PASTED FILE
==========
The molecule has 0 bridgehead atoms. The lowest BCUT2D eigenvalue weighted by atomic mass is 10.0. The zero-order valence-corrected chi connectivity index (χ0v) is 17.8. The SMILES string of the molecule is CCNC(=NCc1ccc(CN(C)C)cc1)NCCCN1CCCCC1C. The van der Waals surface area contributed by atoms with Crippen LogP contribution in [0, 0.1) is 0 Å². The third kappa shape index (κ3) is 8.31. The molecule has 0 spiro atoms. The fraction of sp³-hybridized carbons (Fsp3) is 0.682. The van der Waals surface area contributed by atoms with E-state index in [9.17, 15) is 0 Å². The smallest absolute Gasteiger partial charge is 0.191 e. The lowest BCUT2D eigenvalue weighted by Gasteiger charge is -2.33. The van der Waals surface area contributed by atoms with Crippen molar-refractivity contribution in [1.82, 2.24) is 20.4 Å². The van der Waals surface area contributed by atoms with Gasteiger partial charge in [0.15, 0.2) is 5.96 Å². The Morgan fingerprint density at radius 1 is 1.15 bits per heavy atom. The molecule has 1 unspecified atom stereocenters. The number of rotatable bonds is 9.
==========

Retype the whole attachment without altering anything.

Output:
The molecule has 0 bridgehead atoms. The lowest BCUT2D eigenvalue weighted by atomic mass is 10.0. The zero-order valence-corrected chi connectivity index (χ0v) is 17.8. The SMILES string of the molecule is CCNC(=NCc1ccc(CN(C)C)cc1)NCCCN1CCCCC1C. The van der Waals surface area contributed by atoms with Crippen LogP contribution in [0, 0.1) is 0 Å². The third kappa shape index (κ3) is 8.31. The molecule has 0 spiro atoms. The fraction of sp³-hybridized carbons (Fsp3) is 0.682. The van der Waals surface area contributed by atoms with E-state index in [9.17, 15) is 0 Å². The smallest absolute Gasteiger partial charge is 0.191 e. The lowest BCUT2D eigenvalue weighted by Gasteiger charge is -2.33. The van der Waals surface area contributed by atoms with Crippen molar-refractivity contribution in [1.82, 2.24) is 20.4 Å². The van der Waals surface area contributed by atoms with Gasteiger partial charge in [0.15, 0.2) is 5.96 Å². The Morgan fingerprint density at radius 1 is 1.15 bits per heavy atom. The molecule has 1 unspecified atom stereocenters. The number of rotatable bonds is 9.